buildings. This option sets energy-efficiency goals for the existing government building stock, as
well as for new construction and major renovations of government buildings.
Elements of this Option Design include the following:
• Adherence by new and renovated government buildings to the energy-related guidelines
included in LEED+ (Leadership in Energy and Environmental Design), a national building
certification program that currently exists in the commercial building arena but would have
more explicit energy efficiency requirements than LEED alone. Conversion of existing
buildings to bring them into compliance with the LEED+ standard.
• Revision of the existing policy(s) that separates construction budgets from maintenance
budgets. By linking these, the increased energy efficient construction or alterations will be
seen as long term savings.
• Extension of green campus initiatives to all public academic and government campuses.
• Energy benchmarking, measurement, and tracking programs for municipal and state
buildings.
• Energy efficiency requirements for new, renovated, and existing government buildings.
• Renewable energy requirements for new, renovated, and existing government buildings.
New construction and major renovations of government buildings must meet LEED+
requirements. Commence with all buildings entering the design phase by 2010. Based on a state
composite average, achieve a 20% reduction from a baseline fiscal year of 2002–03 in energy
consumption per gross square foot per year for the entire North Carolina government existing
building stock by 2027. In the last year of the program, establish a new 5-year goal for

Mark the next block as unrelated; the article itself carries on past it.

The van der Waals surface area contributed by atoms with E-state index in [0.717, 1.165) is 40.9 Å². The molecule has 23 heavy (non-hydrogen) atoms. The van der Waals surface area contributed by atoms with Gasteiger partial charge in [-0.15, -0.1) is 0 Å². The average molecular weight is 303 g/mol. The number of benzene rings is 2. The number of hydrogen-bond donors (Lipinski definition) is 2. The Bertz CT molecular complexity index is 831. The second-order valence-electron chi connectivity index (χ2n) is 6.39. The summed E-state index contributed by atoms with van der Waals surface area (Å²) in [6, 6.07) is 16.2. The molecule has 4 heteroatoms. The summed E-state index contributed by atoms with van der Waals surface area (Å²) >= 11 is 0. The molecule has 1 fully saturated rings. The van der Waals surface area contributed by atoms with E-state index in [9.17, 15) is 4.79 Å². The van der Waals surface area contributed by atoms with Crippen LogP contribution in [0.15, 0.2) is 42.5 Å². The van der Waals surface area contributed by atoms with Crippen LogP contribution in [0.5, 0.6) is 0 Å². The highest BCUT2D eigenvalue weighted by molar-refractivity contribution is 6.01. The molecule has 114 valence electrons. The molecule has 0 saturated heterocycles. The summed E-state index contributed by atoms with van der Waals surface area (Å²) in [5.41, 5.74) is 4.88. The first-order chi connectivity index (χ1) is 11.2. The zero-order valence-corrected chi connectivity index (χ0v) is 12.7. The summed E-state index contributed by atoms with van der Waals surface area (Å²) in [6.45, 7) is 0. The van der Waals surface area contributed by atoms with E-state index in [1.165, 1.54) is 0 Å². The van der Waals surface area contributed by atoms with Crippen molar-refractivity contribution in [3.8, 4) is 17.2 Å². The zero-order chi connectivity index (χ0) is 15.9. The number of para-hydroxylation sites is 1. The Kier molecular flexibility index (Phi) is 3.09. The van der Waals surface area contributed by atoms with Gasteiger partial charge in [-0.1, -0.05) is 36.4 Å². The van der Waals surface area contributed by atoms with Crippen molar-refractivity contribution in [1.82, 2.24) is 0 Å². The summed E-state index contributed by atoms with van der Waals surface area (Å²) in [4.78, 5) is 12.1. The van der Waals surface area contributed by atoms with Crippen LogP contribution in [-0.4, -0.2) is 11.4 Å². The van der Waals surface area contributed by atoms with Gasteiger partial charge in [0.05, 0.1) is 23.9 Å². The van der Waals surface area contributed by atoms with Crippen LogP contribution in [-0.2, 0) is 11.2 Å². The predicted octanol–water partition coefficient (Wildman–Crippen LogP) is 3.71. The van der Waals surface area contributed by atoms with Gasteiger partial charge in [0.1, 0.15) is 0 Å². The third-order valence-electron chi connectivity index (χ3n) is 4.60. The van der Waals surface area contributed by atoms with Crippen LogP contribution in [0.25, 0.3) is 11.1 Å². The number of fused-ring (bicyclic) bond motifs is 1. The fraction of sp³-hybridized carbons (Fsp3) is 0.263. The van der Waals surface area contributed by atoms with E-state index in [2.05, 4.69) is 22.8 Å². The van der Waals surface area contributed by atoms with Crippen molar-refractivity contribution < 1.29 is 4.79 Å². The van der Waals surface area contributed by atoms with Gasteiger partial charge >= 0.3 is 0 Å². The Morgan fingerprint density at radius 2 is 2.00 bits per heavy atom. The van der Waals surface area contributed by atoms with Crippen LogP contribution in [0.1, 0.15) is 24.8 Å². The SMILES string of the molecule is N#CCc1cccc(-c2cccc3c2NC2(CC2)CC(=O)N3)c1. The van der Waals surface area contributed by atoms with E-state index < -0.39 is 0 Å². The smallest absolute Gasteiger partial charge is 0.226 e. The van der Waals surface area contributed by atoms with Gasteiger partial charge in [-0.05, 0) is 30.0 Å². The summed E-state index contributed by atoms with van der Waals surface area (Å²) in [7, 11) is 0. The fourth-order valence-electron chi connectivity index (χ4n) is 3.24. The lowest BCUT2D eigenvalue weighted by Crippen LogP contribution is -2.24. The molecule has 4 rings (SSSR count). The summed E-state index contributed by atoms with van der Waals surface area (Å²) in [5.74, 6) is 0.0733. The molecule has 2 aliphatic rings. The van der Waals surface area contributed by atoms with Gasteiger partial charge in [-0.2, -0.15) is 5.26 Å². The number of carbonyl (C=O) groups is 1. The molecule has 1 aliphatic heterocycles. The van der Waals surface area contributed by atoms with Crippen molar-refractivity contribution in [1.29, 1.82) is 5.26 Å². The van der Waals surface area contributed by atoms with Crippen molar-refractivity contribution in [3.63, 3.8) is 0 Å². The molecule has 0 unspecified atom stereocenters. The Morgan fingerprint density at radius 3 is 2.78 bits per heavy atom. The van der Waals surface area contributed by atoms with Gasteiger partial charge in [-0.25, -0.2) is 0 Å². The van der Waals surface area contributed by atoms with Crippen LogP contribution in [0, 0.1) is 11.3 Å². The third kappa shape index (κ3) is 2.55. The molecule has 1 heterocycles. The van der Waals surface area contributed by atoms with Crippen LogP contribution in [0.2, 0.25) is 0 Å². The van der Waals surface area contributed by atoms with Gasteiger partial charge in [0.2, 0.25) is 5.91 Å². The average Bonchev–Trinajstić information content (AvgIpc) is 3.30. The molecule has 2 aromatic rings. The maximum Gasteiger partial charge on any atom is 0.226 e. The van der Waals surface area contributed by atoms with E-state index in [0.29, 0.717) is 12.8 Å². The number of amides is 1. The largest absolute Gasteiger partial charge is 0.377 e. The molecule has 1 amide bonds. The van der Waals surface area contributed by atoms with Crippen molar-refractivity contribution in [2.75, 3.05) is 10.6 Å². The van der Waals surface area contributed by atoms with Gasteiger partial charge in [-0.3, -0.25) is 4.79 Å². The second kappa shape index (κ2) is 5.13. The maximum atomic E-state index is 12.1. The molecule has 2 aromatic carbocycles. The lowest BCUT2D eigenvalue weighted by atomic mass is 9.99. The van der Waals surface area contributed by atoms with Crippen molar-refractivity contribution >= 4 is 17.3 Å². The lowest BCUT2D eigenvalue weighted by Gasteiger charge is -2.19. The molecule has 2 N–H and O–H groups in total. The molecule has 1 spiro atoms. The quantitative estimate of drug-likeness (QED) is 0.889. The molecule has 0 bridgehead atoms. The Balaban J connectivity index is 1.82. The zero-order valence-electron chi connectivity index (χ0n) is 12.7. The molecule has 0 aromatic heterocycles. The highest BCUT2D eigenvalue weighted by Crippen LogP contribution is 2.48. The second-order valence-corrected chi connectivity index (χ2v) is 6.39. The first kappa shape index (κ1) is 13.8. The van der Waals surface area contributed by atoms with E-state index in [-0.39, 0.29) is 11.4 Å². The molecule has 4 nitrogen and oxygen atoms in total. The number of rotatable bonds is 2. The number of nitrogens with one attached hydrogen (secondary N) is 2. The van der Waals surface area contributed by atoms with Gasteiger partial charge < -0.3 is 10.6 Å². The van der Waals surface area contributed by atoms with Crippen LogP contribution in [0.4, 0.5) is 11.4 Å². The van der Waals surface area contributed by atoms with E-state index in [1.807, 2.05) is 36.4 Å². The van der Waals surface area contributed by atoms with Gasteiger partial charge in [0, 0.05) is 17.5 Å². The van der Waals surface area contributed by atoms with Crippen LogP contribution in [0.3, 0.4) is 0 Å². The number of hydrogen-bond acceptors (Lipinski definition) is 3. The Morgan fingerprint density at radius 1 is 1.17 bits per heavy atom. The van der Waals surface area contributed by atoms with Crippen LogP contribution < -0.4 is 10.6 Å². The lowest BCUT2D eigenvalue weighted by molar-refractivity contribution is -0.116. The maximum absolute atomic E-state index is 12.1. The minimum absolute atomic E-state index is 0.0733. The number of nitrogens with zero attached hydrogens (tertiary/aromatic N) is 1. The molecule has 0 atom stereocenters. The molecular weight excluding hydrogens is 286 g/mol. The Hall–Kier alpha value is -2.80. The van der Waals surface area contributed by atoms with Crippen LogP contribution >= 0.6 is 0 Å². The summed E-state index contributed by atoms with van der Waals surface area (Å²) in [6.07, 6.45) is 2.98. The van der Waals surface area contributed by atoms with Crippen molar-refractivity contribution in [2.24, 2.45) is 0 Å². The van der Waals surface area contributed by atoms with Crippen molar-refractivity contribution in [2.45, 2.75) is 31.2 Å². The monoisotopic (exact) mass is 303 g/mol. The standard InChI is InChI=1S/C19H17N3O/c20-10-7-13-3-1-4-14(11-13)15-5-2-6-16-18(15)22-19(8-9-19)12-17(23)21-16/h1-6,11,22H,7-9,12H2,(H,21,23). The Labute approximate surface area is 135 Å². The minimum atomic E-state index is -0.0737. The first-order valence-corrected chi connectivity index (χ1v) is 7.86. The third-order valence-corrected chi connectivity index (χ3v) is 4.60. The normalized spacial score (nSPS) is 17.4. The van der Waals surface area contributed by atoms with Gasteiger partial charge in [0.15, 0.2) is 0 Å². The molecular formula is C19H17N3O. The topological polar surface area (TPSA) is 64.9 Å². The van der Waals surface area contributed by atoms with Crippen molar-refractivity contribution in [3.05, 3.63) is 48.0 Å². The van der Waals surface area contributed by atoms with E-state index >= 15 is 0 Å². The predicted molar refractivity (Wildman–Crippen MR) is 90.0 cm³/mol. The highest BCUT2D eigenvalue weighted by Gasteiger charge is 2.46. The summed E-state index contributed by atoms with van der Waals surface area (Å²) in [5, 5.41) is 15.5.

government building energy efficiency improvement.
See the timing targets described in the “goals” section above. This option will build on
the USI (Utility Savings Initiative) program already in place at the North Carolina SEO.
State agencies, University of North Carolina (UNC) System and affiliates,
Community College System and K-12 school districts, local governments and other public
entities, building code enforcement, architects, building designers, engineers, developers,
builders, contractors, regulators—State Construction Office, SEO, Office of State Budget and
Management.
Potential implementation mechanisms and supporting activities for this mitigation option include
• Performance-based contracting (PC) for funding of energy efficiency improvements; capital
costs paid back through energy savings. Should the PC reach a payback period threshold in
perhaps 12 or 15 years, or mandate PC contain a renewable energy component, then funds
are paid back.
• Create a clearinghouse for information on and access to software tools to calculate impact of
energy efficiency and renewable technologies for buildings.
• Energy technologies that should be promoted by this section include but are not limited to
○ Active and passive solar building technologies such as photovoltaic panels, solar hot
water heaters, and solar-powered (absorption) air conditioning.
○ Support for new-to-market technologies, such as solar hybrid lighting (using light guides
to bring daylight into building interiors), where appropriate in select, potentially high
profile, researched and monitored projects for future broad application.
○ Ground-source heat pumps.
○ Focus on specific end uses/technologies such as lighting, water heating, plug loads,
networked computer management, power supplies, motors, pumps, boilers, and cool
roofing.
• Carry out a comprehensive statewide survey of energy and water efficiency features in
existing government buildings to provide information on the potential for energy efficiency
in the NC government building stock.
• The Environments for Living program21 is an example of the types of improvements included
in this option, with builders having built 80,000 homes in the South and Southwest under the